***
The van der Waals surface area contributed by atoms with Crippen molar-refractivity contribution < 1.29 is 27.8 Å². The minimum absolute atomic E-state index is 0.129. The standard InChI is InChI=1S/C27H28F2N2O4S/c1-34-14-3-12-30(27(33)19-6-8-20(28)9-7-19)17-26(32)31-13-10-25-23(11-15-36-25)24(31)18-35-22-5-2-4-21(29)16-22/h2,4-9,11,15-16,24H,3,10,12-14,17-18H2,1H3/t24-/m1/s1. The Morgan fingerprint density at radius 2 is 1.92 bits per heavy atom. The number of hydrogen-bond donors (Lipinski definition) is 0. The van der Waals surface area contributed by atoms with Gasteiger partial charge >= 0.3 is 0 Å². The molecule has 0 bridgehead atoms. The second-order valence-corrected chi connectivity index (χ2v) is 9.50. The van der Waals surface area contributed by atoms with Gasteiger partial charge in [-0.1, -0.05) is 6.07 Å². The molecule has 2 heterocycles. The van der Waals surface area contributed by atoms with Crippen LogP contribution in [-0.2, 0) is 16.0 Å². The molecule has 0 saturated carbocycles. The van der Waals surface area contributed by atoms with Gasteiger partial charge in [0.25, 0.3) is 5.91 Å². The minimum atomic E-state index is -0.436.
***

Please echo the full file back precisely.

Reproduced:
The van der Waals surface area contributed by atoms with Crippen molar-refractivity contribution < 1.29 is 27.8 Å². The minimum absolute atomic E-state index is 0.129. The standard InChI is InChI=1S/C27H28F2N2O4S/c1-34-14-3-12-30(27(33)19-6-8-20(28)9-7-19)17-26(32)31-13-10-25-23(11-15-36-25)24(31)18-35-22-5-2-4-21(29)16-22/h2,4-9,11,15-16,24H,3,10,12-14,17-18H2,1H3/t24-/m1/s1. The Morgan fingerprint density at radius 2 is 1.92 bits per heavy atom. The number of hydrogen-bond donors (Lipinski definition) is 0. The van der Waals surface area contributed by atoms with Gasteiger partial charge >= 0.3 is 0 Å². The molecule has 0 bridgehead atoms. The second-order valence-corrected chi connectivity index (χ2v) is 9.50. The van der Waals surface area contributed by atoms with Gasteiger partial charge in [-0.1, -0.05) is 6.07 Å². The molecule has 2 heterocycles. The van der Waals surface area contributed by atoms with Crippen LogP contribution in [-0.2, 0) is 16.0 Å². The molecule has 0 saturated carbocycles. The van der Waals surface area contributed by atoms with Gasteiger partial charge in [0.25, 0.3) is 5.91 Å². The minimum atomic E-state index is -0.436.